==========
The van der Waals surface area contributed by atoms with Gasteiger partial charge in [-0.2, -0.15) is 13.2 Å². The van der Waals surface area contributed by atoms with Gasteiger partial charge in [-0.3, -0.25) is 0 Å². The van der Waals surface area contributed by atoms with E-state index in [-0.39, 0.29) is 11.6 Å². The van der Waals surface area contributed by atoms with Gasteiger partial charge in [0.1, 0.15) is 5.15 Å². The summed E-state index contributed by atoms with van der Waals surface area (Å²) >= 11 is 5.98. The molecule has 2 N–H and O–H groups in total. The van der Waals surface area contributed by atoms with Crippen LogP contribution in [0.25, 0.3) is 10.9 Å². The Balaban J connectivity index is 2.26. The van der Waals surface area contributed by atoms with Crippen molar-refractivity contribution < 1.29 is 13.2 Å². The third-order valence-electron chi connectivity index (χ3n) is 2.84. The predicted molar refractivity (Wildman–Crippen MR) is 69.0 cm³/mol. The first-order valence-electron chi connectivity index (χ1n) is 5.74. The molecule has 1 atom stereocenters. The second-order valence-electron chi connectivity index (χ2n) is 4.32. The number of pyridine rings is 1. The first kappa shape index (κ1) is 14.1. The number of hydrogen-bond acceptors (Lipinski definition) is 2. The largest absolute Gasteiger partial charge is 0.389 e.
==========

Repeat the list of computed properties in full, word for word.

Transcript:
The van der Waals surface area contributed by atoms with Gasteiger partial charge in [-0.2, -0.15) is 13.2 Å². The van der Waals surface area contributed by atoms with Gasteiger partial charge in [-0.3, -0.25) is 0 Å². The van der Waals surface area contributed by atoms with E-state index in [-0.39, 0.29) is 11.6 Å². The van der Waals surface area contributed by atoms with Gasteiger partial charge in [0.1, 0.15) is 5.15 Å². The summed E-state index contributed by atoms with van der Waals surface area (Å²) >= 11 is 5.98. The molecule has 2 N–H and O–H groups in total. The van der Waals surface area contributed by atoms with Crippen LogP contribution in [0.25, 0.3) is 10.9 Å². The Balaban J connectivity index is 2.26. The van der Waals surface area contributed by atoms with Crippen molar-refractivity contribution < 1.29 is 13.2 Å². The third-order valence-electron chi connectivity index (χ3n) is 2.84. The predicted molar refractivity (Wildman–Crippen MR) is 69.0 cm³/mol. The first-order valence-electron chi connectivity index (χ1n) is 5.74. The molecule has 1 atom stereocenters. The second-order valence-electron chi connectivity index (χ2n) is 4.32. The number of pyridine rings is 1. The first kappa shape index (κ1) is 14.1. The number of hydrogen-bond acceptors (Lipinski definition) is 2. The largest absolute Gasteiger partial charge is 0.389 e.